Operation Crossroads also marked the beginning of what we might call nuclear colonialism. Part of the preparation for Operation Crossroads involved the removal, or ‘evacuation’ as the U.S. government termed it, of 167 islanders from their ancestral home. They were relocated first to Rongerik Atoll and then some 250 miles away to the island of Kwajalein.
The islanders believed the relocation to be temporary but, seventy years later, the Bikini Atoll remains far too radioactive for their descendants to return to. The environmental conditions on Kwajalein were not the same as at Bikini and the islanders suffered from a lack of resources and fishing grounds once their U.S. supplied provisions ran out. The islanders are largely written out of the official pictorial record. Whilst reference is made to the beauty of Bikini itself, the inhabitants are largely an afterthought. Less than 1% of the photographs in the collection document the presence of indigenous inhabitants. Those which do exist focus on the ‘happy native,’ thankful to the kind and benevolent American colonialist. The treatment of the islanders and their almost complete erasure form the official record highlights the colonial trend in nuclear testing. From the islands of the Pacific to the Aboriginal lands of Australia, nuclear tests have ravaged indigenous lands around the globe.
Figure 5: "At Home Abroad" King Juda (far left), of the Bikini islanders, pictured at Kwajalein enjoying the radio given to him as a gift by the U.S. Navy. One of the few photographs of the islanders contained in the record.
Operation Crossroads p.17
Finally, one may argue that Operation Crossroads picked up where Hiroshima and Nagasaki left off in fuelling the arms race which came to dominate the Cold War. The original idea for the operation grew out of a militarised mind-set and fear over the vulnerability of the naval fleet to a nuclear attack. The tests were designed to study the effects of the atom bomb and also to provide studies in how to defend against it.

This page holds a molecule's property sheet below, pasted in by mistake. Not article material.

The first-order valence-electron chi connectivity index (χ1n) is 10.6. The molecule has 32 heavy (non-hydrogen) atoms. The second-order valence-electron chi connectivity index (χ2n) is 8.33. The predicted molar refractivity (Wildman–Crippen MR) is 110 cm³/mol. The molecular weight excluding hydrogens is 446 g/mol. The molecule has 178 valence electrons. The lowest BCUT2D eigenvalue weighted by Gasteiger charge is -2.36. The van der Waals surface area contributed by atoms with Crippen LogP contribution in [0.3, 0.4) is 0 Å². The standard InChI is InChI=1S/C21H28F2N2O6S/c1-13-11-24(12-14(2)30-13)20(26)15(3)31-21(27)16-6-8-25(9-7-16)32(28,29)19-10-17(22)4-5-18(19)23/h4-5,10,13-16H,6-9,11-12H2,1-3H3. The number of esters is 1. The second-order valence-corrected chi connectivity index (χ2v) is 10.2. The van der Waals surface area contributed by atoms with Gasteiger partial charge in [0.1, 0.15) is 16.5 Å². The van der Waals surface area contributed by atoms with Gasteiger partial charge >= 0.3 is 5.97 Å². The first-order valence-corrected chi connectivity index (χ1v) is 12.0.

Figure 6: "General Damage on Stern Deck, Nevada"
Operation Crossroads p.167
Opposition to the tests did manifest, largely from the Manhattan Project scientific community who warned that the local Pacific waters were likely to become a ‘witch's brew’ of radioactivity. Ignoring such warnings, which turned out to be extremely accurate, the government pressed ahead. In demonstrating their commitment to continued atomic testing in the post-war era, it could be argued that the United States threw down the atomic gauntlet to the rest of the world. Furthermore, alongside U.S. vessels, Operation Crossroads included Japanese and German ships which had been surrendered after the War. The symbolic destruction of these ‘prizes’ did little to undermine the perception of U.S. imperialistic power.
Figure 7: "Bomb vs Metropolis" A composite comparing the size of the explosion of the Baker test with the Manhattan skyline
Operation Crossroads p.215
Seventy years and nearly 2000 tests on from Operation Crossroads, whilst the Bikini Atoll still feels the ecological impact of nuclear testing, the cultural and political ramifications of the first post-war tests remain rather potent.
P.S. Did you know that the tests at the Bikini Atoll were responsible for the introduction of the word ‘bikini’ into the common lexicon? It was adopted to describe the invention of the new two-piece bathing suit and was derived “from the comparison of the effects wrought by a scantily clad woman to the effects of an atomic bomb.”
 Jonathan M. Weisgall, Operation Crossroads: The Atomic Tests at Bikini Atoll. Annapolis, Maryland: Naval Institute Press, 1994, p. 4